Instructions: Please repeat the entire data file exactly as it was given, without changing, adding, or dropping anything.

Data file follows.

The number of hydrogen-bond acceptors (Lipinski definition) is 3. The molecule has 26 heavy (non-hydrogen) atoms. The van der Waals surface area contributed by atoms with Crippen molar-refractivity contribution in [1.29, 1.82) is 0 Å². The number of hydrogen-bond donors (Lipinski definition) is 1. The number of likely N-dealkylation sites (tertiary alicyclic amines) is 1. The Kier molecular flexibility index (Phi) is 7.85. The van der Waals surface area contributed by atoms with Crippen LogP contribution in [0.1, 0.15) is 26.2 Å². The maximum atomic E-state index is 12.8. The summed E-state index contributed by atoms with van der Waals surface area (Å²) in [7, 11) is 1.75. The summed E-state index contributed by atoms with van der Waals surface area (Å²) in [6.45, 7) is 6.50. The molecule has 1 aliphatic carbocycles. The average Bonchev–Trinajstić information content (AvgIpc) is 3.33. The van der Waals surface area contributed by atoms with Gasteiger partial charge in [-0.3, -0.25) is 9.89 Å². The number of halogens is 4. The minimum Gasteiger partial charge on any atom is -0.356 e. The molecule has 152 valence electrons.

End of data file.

The number of hydrogen-bond acceptors (Lipinski definition) is 3. The molecule has 26 heavy (non-hydrogen) atoms. The van der Waals surface area contributed by atoms with Crippen molar-refractivity contribution in [1.29, 1.82) is 0 Å². The number of hydrogen-bond donors (Lipinski definition) is 1. The number of likely N-dealkylation sites (tertiary alicyclic amines) is 1. The Kier molecular flexibility index (Phi) is 7.85. The van der Waals surface area contributed by atoms with Crippen LogP contribution in [0.1, 0.15) is 26.2 Å². The maximum atomic E-state index is 12.8. The summed E-state index contributed by atoms with van der Waals surface area (Å²) in [7, 11) is 1.75. The summed E-state index contributed by atoms with van der Waals surface area (Å²) in [6.45, 7) is 6.50. The molecule has 1 aliphatic carbocycles. The average Bonchev–Trinajstić information content (AvgIpc) is 3.33. The van der Waals surface area contributed by atoms with Gasteiger partial charge in [-0.3, -0.25) is 9.89 Å². The number of halogens is 4. The minimum Gasteiger partial charge on any atom is -0.356 e. The molecule has 152 valence electrons.